The numerical strength of the Dacotahs was then estimated at about forty thousand and does not vary a great deal from that at the present time. The nation was divided into a large number of tribes and these tribes were again subdivided into numberless clans or bands, each under its petty chief or leader, who roamed over the prairies far and wide, living on game and fish and the spontaneous production of the soil. They lived mainly in rude tents called "tepees" and roamed about as inclination dictated. They had favorite haunts which they visited at, stated periods and which were regarded by them as headquarters, where different bands would rendezvous for a while and then scatter again over the prairies and their places be occupied by other bands. Judge Fulton, in his "Red Men of Iowa," says: "At the time of the celebrated voyage of exploration made by Lewis and Clarke in 1804 up the Missouri River, the band or tribe of the Great Sioux nation, known as Yanktons, lived on the upper Des Moines and Little Sioux Rivers and the region about Spirit Lake." But little reliable information can be obtained calculated to throw light upon the history of the different bands that occupied this country previous to its purchase and settlement by the whites. Authorities seem to agree, however, that a band of Yankton-Sioux, known as the Wahpekutahs, occupied the country of northern Iowa and southern Minnesota during the earlier part of the present century. North of these in Minnesota were three other tribes of Sioux for whom agencies were subsequently established on the Minnesota River, which will be noticed more in detail further on.
The Sioux were the deadly enemies of the Sacs and Foxes, the Wahpekutahs being the most active in their hostilities and the most implacable in their hatred of their southern neighbors. So sanguinary was the warfare waged by the contending tribes that the United States government, in 1825, decided to interfere and if possible put a stop to it. By a treaty, bearing date August 19, 1825, a boundary was established between the Sioux on the north and the Sacs and Foxes on the south, as follows : Commencing at the month of the upper Iowa River on the west bank of the Mississippi and ascending the said Iowa River to its west fork, thence up the fork to its source, thence crossing the fork of the Red Cedar River in a direct line to the Calumet or Big Sioux River, and down to its junction with the Missouri River.
This action of the government only made matters worse, each party claiming that the other had trespassed by crossing over the line, and hostilities waged hotter than ever until in 1830, when the government interfered a second time and finally succeeded in negotiating a second treaty, whereby the several tribes ceded to the United States a strip of land twenty miles wide on each side of the former line, thus throwing the combatants forty miles apart. This strip was known as the "Neutral Ground." Many persons at the present time use the term without knowing its meaning. This scheme mended matters some but did not wholly prevent hostilities, which were kept up to a greater or less extent until 1845, when the Sacs and Foxes were removed from the state.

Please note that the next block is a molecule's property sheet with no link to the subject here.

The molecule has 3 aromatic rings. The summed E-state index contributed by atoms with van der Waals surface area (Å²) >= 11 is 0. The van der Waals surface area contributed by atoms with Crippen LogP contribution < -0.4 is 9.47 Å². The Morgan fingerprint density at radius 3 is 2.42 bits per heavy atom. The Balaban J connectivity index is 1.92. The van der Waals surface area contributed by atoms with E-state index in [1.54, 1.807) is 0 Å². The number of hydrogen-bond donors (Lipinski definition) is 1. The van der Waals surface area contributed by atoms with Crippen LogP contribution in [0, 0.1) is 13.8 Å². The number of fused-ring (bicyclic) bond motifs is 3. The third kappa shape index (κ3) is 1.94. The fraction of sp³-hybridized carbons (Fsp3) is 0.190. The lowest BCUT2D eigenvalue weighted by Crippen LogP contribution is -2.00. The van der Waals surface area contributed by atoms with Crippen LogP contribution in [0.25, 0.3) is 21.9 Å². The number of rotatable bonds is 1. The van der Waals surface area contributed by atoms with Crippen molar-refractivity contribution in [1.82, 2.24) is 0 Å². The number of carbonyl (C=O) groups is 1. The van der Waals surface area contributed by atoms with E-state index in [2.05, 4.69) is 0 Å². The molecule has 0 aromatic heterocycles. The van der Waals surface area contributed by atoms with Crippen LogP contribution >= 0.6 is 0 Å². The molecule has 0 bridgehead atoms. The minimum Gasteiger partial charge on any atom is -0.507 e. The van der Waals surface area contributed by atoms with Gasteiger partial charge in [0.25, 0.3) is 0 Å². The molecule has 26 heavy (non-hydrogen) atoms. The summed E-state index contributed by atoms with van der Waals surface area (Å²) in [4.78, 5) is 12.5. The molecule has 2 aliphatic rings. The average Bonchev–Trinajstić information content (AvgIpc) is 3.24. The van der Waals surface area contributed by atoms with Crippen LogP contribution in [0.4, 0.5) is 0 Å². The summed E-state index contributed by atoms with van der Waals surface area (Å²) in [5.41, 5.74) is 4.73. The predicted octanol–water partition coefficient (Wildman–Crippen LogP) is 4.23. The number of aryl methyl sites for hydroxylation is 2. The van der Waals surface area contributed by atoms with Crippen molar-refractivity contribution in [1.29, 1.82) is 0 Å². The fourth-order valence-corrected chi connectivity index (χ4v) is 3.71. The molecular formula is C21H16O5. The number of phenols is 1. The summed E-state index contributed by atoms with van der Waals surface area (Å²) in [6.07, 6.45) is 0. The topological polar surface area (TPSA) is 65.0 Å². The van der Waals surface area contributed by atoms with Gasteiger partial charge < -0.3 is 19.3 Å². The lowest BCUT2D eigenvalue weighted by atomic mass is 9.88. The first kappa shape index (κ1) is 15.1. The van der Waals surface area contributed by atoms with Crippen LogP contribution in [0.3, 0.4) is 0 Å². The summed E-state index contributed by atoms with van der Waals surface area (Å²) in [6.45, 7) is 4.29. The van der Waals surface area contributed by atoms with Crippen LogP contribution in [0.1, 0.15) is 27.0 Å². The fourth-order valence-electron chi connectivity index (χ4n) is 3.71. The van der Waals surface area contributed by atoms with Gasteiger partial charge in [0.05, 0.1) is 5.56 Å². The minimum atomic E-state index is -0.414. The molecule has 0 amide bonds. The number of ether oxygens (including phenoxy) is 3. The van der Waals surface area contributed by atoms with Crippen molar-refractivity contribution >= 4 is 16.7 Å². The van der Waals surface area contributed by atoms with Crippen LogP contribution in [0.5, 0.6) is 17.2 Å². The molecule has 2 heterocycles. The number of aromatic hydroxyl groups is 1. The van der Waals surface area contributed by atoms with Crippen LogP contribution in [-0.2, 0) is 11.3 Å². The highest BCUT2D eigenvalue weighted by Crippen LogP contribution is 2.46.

The last hostile meeting between the Sioux and the Sacs and Foxes was in Kossuth County, in April, 1852, between two straggling bands, both of whom at that time were trespassers and had no legal right on Iowa soil. This action possesses a dramatic interest out of all proportion to its importance as a historical event, from the fact that it was here that the "lingering remnants of two great nations who had for more than two hundred years waged unrelenting warfare against each other had their last and final struggle." The number engaged was about seventy on a side, and the result was a complete victory for the Sacs and Foxes.
At the same time of the treaty respecting the Neutral Ground, July 15, 1830, another treaty was negotiated by which the Sacs and Foxes, Western Sioux, Omahas, Iowas and Missouris united in conveying to the United States the portion of the western slope of Iowa described as follows: Beginning at the upper fork of the Des Moines River and passing the sources of the Little Sioux and Floyd Rivers to the fork of the first creek that falls into the Big Sioux or Calumet River on the east side, thence down said creek and the Calumet to the Missouri River, thence down said Missouri River to the Missouri state line above the Kansas River, thence along said line to the highlands between the waters falling into the Missouri and the Des Moines, passing to said highlands along the dividing ridge between the forks of the Grand River, thence along said highlands or ridge separating the waters of the Missouri from the Des Moines to a point opposite the source of the Boyer River, thence in a direct line to the upper fork of the Des Moines, the place of beginning.
By the terms of this treaty the United States agreed to pay to the Sacs and Foxes three thousand dollars each; to the Sioux, two thousand dollars; to the Yankton and Santee bands of Sioux, three thousand dollars; to the Omahas, two thousand five hundred dollars; and to the Otoe and Missouris, two thousand five hundred dollars, to be paid annually for ten successive years. In addition to these annuities the United States agreed to provide other advantages for some of the tribes joining in the treaty. This treaty was made by William Clark, Superintendent of Indian Affairs; and Col. Willoughby Morgan, of the United States First Infantry. It went into effect by proclamation February 24, 1831. So much for the treaty by which the territory of western Iowa passed from the jurisdiction of the Indians to the government of the United States.